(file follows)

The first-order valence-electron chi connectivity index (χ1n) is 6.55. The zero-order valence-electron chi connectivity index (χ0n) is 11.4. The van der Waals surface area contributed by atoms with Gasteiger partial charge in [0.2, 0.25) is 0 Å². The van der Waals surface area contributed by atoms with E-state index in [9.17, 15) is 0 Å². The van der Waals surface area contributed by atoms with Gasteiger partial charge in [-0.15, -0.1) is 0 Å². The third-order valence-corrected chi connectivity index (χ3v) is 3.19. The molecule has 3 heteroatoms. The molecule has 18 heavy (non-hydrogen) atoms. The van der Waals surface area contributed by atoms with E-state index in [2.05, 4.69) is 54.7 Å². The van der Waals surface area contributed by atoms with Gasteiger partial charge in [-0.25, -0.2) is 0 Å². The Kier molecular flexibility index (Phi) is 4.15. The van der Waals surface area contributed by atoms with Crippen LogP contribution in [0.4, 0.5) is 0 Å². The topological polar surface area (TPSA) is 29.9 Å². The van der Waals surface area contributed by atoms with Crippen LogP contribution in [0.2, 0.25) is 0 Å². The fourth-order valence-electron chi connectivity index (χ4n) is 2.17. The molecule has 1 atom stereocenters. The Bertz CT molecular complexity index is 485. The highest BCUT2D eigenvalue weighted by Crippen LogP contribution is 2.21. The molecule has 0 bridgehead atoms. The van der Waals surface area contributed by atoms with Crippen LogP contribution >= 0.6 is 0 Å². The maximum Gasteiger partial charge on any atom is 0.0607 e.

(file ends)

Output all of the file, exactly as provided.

The first-order valence-electron chi connectivity index (χ1n) is 6.55. The zero-order valence-electron chi connectivity index (χ0n) is 11.4. The van der Waals surface area contributed by atoms with Gasteiger partial charge in [0.2, 0.25) is 0 Å². The van der Waals surface area contributed by atoms with E-state index in [9.17, 15) is 0 Å². The van der Waals surface area contributed by atoms with Gasteiger partial charge in [-0.15, -0.1) is 0 Å². The third-order valence-corrected chi connectivity index (χ3v) is 3.19. The molecule has 3 heteroatoms. The molecule has 18 heavy (non-hydrogen) atoms. The van der Waals surface area contributed by atoms with E-state index in [2.05, 4.69) is 54.7 Å². The van der Waals surface area contributed by atoms with Gasteiger partial charge in [-0.25, -0.2) is 0 Å². The Kier molecular flexibility index (Phi) is 4.15. The van der Waals surface area contributed by atoms with Crippen LogP contribution in [0.4, 0.5) is 0 Å². The topological polar surface area (TPSA) is 29.9 Å². The van der Waals surface area contributed by atoms with Crippen LogP contribution in [0.2, 0.25) is 0 Å². The fourth-order valence-electron chi connectivity index (χ4n) is 2.17. The molecule has 1 atom stereocenters. The Bertz CT molecular complexity index is 485. The highest BCUT2D eigenvalue weighted by Crippen LogP contribution is 2.21. The molecule has 0 bridgehead atoms. The van der Waals surface area contributed by atoms with Crippen LogP contribution >= 0.6 is 0 Å². The maximum Gasteiger partial charge on any atom is 0.0607 e.